Saving Lives With High Tech Health Care Apps

One in 10 Americans believe that health information found on the Internet saved their lives, according to a blockbuster survey released today by Royal Philips Technology. These consumers are finding healthcare information by using mHealth, mobile apps and interactive applications on the Internet. This is the first widespread survey that confirms that health care technology information has been plugged into high-tech devices and applications to provide health information to consumers. The net effect is that people believe this marriage between health care technology and their devices is saving their lives.

The survey found that the high-tech devices that people use to find out the latest in health care breakthroughs are now a part of their overall health care solutions and an important element of living healthy lives. Eleven percent of survey respondents said that if were not for health information found on the Web, that they might be severely ill or dead.

Another 25 percent of respondents said that they used symptom checker websites or diagnostic technology home tests with the same frequency that they visited their doctors. Twenty-seven percent used health care technology applications in place of seeing their doctors. Another 41 percent answered that they felt comfortable using websites featuring health technology information to check on various health symptoms. Nearly half of Americans had no problem with using symptom checker technologies and vital sign technologies on the Internet and sharing that information with their doctors. More than one-third of Americans believe that this Internet health care technology, allowing a person to monitor their life signs, is now a key to ensuring a longer life.

The Best is Yet to Come

The survey found that medical care is in the early stages of health care delivery that will combine mobile apps, mHealth and the Web. Applications are under development today that will weave together the latest health information technologies with professionals in health care, doctors, nurses and patients. This will create a medical and social web where various medical entities will have a share in decisions about a patient’s treatment, according to Dr. Eric Silfen, the chief medical officer at Philips. The company is on the cutting edge of well-being and health care for patients.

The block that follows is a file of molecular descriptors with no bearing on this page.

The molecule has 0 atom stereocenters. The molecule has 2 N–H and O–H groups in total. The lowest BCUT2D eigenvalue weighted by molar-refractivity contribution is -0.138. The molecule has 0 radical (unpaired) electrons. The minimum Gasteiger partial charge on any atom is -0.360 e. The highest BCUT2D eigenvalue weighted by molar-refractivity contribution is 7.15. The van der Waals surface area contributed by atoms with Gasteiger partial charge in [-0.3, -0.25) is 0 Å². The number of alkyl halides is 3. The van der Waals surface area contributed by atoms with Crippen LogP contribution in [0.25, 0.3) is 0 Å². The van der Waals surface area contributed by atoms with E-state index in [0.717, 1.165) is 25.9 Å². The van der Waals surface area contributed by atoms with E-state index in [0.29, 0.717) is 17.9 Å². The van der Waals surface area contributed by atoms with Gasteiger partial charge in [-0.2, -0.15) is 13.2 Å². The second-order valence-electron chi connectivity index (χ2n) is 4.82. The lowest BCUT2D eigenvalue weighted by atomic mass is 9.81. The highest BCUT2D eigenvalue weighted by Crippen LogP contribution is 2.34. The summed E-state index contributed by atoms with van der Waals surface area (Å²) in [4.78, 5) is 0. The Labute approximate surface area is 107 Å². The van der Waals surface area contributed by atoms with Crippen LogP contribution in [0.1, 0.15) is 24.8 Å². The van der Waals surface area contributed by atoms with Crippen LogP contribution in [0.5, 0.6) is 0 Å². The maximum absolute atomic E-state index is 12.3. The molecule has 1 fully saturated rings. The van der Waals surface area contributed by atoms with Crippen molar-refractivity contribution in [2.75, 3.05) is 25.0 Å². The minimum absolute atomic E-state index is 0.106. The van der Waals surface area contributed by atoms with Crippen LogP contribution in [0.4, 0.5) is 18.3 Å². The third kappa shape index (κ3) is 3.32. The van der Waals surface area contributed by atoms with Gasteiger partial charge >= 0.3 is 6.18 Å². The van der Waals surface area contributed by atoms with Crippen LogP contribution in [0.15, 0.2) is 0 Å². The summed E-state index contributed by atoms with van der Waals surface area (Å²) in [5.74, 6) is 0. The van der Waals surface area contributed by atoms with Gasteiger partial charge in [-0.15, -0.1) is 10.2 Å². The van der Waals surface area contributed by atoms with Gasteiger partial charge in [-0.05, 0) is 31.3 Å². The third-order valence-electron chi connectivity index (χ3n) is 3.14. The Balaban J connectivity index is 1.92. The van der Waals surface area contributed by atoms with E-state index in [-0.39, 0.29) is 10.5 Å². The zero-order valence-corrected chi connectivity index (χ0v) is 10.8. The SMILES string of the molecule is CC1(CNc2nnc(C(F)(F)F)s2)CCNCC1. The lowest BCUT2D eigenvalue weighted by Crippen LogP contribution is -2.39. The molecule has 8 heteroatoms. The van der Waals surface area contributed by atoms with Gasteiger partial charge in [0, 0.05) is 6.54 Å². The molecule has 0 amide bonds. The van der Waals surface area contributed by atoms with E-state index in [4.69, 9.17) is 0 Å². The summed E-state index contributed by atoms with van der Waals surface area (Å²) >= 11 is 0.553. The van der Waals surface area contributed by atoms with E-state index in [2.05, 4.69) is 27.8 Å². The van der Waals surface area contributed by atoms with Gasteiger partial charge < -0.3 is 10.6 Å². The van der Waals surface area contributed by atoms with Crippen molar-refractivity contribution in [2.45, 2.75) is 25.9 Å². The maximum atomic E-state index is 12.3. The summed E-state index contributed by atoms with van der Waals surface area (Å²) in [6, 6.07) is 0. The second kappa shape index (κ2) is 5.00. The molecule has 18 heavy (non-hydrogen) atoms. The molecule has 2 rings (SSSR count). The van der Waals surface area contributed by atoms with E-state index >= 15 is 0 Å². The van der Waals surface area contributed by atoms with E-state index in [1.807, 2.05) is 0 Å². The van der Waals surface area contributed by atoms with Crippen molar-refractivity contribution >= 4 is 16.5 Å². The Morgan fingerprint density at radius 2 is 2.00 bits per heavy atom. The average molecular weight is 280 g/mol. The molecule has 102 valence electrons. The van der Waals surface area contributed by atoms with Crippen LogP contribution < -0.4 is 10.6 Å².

It’s part of a technological revolution in health care that will lower the cost of health care, prevent medical errors, increase the quality of care and create a standard of medicine based on the best evidence, Silfen said. “Ultimately, the technological undercurrents of the post-PC world – the power of many designer gadgets, cloud ecosystems and mobile app computing – will hasten the personalization and partnerships that will transform sustainable medical care to the highest quality,” he added.

Smart devices will ultimately use health care technology information to allow access to care anywhere. Philips has already developed an app, called CarePartners mobile app, that will gather doctors, patients and family into a secure virtual space to discuss long-term medical care. Each patient will own a personal, high-tech health book where health care can be managed and updated.

Virtual care using smart devices and apps to engage a patient with the latest in health care technology is the future. Some consumers have already credited this new way of medical care with saving their lives.

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